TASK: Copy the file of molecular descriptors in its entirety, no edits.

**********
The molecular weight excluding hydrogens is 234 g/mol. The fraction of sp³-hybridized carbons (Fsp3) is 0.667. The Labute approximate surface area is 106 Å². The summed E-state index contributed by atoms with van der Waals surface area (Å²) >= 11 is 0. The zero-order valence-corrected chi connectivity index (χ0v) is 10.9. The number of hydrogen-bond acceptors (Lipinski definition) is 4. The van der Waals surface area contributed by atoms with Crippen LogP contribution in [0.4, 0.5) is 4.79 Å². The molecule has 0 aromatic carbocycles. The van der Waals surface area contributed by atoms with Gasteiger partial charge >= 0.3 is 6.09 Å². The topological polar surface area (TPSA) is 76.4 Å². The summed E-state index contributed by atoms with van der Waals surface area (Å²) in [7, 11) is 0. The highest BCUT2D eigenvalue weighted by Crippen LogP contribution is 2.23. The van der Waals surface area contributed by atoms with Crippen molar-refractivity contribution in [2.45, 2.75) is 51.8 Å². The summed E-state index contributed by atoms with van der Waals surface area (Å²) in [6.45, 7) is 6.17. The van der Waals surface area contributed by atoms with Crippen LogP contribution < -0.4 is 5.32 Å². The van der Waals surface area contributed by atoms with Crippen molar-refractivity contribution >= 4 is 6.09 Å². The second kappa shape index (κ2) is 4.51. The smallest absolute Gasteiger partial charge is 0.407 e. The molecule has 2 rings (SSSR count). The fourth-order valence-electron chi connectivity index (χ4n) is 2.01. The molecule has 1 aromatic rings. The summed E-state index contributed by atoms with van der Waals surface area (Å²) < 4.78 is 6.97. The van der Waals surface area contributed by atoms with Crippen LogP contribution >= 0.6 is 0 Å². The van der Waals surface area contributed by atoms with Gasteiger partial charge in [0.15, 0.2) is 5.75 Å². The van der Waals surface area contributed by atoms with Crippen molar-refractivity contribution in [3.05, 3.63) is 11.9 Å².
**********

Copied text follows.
The molecular weight excluding hydrogens is 234 g/mol. The fraction of sp³-hybridized carbons (Fsp3) is 0.667. The Labute approximate surface area is 106 Å². The summed E-state index contributed by atoms with van der Waals surface area (Å²) >= 11 is 0. The zero-order valence-corrected chi connectivity index (χ0v) is 10.9. The number of hydrogen-bond acceptors (Lipinski definition) is 4. The van der Waals surface area contributed by atoms with Crippen LogP contribution in [0.4, 0.5) is 4.79 Å². The molecule has 0 aromatic carbocycles. The van der Waals surface area contributed by atoms with Gasteiger partial charge >= 0.3 is 6.09 Å². The topological polar surface area (TPSA) is 76.4 Å². The summed E-state index contributed by atoms with van der Waals surface area (Å²) in [7, 11) is 0. The highest BCUT2D eigenvalue weighted by Crippen LogP contribution is 2.23. The van der Waals surface area contributed by atoms with Crippen molar-refractivity contribution in [2.45, 2.75) is 51.8 Å². The summed E-state index contributed by atoms with van der Waals surface area (Å²) in [6.45, 7) is 6.17. The van der Waals surface area contributed by atoms with Crippen LogP contribution < -0.4 is 5.32 Å². The van der Waals surface area contributed by atoms with Crippen molar-refractivity contribution >= 4 is 6.09 Å². The second kappa shape index (κ2) is 4.51. The smallest absolute Gasteiger partial charge is 0.407 e. The molecule has 2 rings (SSSR count). The fourth-order valence-electron chi connectivity index (χ4n) is 2.01. The molecule has 1 aromatic rings. The summed E-state index contributed by atoms with van der Waals surface area (Å²) < 4.78 is 6.97. The van der Waals surface area contributed by atoms with Crippen LogP contribution >= 0.6 is 0 Å². The van der Waals surface area contributed by atoms with Gasteiger partial charge in [0.15, 0.2) is 5.75 Å². The van der Waals surface area contributed by atoms with Crippen molar-refractivity contribution in [3.05, 3.63) is 11.9 Å².